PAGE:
Surplus Incinerator Capacity

Photograph of Viridor’s (so called Exeter Energy from Waste facility)  Waste Incinerator in Exeter, which began operations in July 2014

Viridor’s (so called Exeter Energy from Waste facility) Waste Incinerator in Exeter, which began operations in July 2014

Eunomia revises EfW surplus prediction

Waste consultancy Eunomia has brought forward its estimate as to when the UK will have too much available energy-from-waste treatment capacity, stating that the country is on course for a surplus by 2017/18.

The report factors in both existing EfW capacity and plants under development.

And, the consultancy claims that if development of EfW facilities continues at its current rate, a proposed 70% by 2030 EU recycling target will be impossible to meet, as the UK will limit itself to a maximum 66% recycling by that date.

The claim pitches Eunomia firmly against the belief held by the waste industry, with firms including Veolia and SITA UK all claiming that the UK is on course for a treatment shortfall within the next decade.

Eunomia has today (November 27) published the seventh edition of its Residual Waste Infrastructure Review, in which the consultancy predicts that once operational and planned developments and committed tonnages for export are factored in, treatment capacity will exceed the amount of waste available by as early as 2017/18. Previously it had claimed that this situation was only likely by 2018/19 (see letsrecycle.com story).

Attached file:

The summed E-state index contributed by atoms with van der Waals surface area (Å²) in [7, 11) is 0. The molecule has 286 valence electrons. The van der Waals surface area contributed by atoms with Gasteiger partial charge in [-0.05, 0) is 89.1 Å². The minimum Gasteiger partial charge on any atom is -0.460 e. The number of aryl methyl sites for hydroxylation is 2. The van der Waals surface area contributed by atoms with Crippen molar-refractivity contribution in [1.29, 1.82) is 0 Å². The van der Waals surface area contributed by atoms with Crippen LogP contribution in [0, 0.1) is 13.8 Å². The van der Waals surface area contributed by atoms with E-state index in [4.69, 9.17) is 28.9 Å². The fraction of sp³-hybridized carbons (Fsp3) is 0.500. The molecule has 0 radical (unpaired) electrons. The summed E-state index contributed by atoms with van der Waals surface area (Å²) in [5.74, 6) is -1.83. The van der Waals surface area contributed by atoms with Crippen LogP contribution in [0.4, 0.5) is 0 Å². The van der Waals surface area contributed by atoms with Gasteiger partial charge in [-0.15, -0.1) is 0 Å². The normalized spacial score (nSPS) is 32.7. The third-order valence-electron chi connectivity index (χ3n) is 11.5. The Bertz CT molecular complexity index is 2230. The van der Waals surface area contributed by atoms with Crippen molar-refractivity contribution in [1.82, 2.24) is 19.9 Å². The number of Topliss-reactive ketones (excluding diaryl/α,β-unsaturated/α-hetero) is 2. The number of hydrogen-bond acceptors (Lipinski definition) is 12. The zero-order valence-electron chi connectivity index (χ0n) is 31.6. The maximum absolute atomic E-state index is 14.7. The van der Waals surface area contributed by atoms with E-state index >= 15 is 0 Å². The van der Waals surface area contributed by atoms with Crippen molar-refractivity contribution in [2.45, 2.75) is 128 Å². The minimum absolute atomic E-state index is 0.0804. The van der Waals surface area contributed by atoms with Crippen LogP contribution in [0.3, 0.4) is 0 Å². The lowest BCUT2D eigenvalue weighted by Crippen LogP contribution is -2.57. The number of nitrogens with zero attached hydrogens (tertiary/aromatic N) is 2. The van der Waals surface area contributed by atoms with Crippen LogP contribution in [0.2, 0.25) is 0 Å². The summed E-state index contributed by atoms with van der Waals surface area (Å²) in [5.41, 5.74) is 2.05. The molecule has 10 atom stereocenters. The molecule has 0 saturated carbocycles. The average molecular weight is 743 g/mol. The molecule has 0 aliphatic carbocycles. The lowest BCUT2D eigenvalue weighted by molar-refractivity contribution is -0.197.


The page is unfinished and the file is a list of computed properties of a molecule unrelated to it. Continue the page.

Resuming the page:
The report claims that currently there is around 9.9 million tonnes of operational residual waste treatment capacity in the UK, with a further 7.1 million tonnes in development, as well as 0.7 million tonnes of other capacity which has reached financial close and is due to start construction.

Capacity

Based on modelling of changes in total waste arisings, Eunomia predicts that there will be a total of 83.9 million tonnes of waste, including recyclable material, available for treatment by 2030/31.
Should all of the planned waste treatment capacity come online, the report concludes, this would leave the UK with a maximum achievable recycling rate of 66%.

The full Eunomia report can be downloaded from their website.